Norge pȧ Tvers, traversing Norway. A route developed by Trondheims Tourist Association that roughly follows 63 degrees latitude, from the sea in the west to the Swedish border. We follow our own interpretation of the route.


During the first days we meet only a few persons enroute and none in the cabins. It’s not yet Easter (Pȧske), the time of year in which a lot of Norwegians wipe the dust of their skis and go skiing. Because of this bustle the routes between the DNT cabins will be marked with willow branches to ease navigation. At this moment it take a few more weeks till Easter, no willow branches in the snow yet. It’s a good exercise in navigation in the snow. At the Ramsjøhytta we meet a volunteer from the DNT, one of the men that stick the willow branches in the snow each year. In this part of Norway they are slowly migrating to the system in use by their neighbours: fixed wooden poles. It will save a lot of work each year.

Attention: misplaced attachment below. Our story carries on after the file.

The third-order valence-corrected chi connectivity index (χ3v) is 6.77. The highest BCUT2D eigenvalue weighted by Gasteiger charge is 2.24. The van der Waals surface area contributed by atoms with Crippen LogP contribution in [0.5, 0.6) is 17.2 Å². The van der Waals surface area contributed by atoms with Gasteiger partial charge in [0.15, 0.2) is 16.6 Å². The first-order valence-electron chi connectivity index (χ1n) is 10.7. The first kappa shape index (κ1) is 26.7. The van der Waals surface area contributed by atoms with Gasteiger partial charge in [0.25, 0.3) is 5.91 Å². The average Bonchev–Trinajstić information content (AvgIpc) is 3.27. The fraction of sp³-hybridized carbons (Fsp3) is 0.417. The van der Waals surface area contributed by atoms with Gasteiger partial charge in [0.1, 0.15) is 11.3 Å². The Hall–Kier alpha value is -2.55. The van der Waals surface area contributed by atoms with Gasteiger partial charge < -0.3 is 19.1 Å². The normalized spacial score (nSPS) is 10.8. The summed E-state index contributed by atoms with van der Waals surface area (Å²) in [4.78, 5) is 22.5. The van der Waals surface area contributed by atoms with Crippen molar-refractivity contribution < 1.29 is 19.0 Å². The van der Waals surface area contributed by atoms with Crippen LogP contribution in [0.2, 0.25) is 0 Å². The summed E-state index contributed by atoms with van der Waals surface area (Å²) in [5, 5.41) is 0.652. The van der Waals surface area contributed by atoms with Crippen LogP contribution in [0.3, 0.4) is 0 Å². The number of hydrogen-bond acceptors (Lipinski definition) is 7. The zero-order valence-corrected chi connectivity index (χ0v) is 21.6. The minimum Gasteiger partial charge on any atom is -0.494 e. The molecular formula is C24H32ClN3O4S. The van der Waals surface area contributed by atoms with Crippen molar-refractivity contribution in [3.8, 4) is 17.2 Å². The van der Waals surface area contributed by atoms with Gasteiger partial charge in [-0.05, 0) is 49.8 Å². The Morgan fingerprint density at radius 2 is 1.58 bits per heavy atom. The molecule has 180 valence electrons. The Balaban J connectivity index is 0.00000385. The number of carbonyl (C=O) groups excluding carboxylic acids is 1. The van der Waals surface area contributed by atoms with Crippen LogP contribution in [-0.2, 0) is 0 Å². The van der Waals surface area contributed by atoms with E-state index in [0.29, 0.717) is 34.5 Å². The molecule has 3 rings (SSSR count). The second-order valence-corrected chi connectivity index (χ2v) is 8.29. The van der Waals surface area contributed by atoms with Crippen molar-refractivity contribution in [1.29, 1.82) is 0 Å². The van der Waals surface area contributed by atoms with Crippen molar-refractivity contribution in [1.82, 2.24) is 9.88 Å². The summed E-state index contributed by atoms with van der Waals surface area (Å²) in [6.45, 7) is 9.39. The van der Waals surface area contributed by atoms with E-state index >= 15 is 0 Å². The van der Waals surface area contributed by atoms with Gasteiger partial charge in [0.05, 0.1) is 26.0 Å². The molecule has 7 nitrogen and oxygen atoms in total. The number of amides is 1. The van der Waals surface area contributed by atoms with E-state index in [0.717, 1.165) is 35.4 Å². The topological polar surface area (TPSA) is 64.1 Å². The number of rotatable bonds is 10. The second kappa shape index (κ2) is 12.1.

At Storeriksvollen it’s the first time this trip we’re not alone in a cabin. The beautiful weather goes on day after day and we are doubting whether or not to spend an extra day in the mountains. It’s nice to be able to ask advice from the other guests. We decide to visit not one Swedish cabin, but two. The Norwegians we meet affirm it’s better to spend the night in the Swedish mountains instead of a village. But they are smiling as well as the Swedish cabins are quite different from the Norwegian ones…